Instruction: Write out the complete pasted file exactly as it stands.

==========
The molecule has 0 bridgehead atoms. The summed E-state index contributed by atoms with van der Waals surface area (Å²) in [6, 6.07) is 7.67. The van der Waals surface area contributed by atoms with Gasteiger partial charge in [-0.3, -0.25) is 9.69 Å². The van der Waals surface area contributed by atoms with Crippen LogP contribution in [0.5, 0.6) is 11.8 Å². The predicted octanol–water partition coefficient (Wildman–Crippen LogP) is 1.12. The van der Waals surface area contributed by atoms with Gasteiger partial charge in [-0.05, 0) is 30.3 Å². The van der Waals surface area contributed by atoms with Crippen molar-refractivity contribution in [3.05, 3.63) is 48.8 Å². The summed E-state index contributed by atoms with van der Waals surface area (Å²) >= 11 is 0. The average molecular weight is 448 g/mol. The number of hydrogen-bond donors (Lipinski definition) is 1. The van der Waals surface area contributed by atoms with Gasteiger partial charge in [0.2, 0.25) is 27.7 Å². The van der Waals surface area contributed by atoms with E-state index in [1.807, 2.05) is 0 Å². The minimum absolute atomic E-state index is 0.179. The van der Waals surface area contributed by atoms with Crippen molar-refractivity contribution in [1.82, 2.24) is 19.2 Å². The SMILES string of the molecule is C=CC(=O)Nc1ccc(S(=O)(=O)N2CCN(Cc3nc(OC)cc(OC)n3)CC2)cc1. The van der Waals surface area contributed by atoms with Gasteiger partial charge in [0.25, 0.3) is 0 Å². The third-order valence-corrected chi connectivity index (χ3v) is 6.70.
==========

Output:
The molecule has 0 bridgehead atoms. The summed E-state index contributed by atoms with van der Waals surface area (Å²) in [6, 6.07) is 7.67. The van der Waals surface area contributed by atoms with Gasteiger partial charge in [-0.3, -0.25) is 9.69 Å². The van der Waals surface area contributed by atoms with Crippen LogP contribution in [0.5, 0.6) is 11.8 Å². The predicted octanol–water partition coefficient (Wildman–Crippen LogP) is 1.12. The van der Waals surface area contributed by atoms with Gasteiger partial charge in [-0.05, 0) is 30.3 Å². The van der Waals surface area contributed by atoms with Crippen molar-refractivity contribution in [3.05, 3.63) is 48.8 Å². The summed E-state index contributed by atoms with van der Waals surface area (Å²) >= 11 is 0. The average molecular weight is 448 g/mol. The number of hydrogen-bond donors (Lipinski definition) is 1. The van der Waals surface area contributed by atoms with Gasteiger partial charge in [0.2, 0.25) is 27.7 Å². The van der Waals surface area contributed by atoms with E-state index in [1.807, 2.05) is 0 Å². The minimum absolute atomic E-state index is 0.179. The van der Waals surface area contributed by atoms with Crippen molar-refractivity contribution in [1.82, 2.24) is 19.2 Å². The SMILES string of the molecule is C=CC(=O)Nc1ccc(S(=O)(=O)N2CCN(Cc3nc(OC)cc(OC)n3)CC2)cc1. The van der Waals surface area contributed by atoms with Gasteiger partial charge in [0.25, 0.3) is 0 Å². The third-order valence-corrected chi connectivity index (χ3v) is 6.70.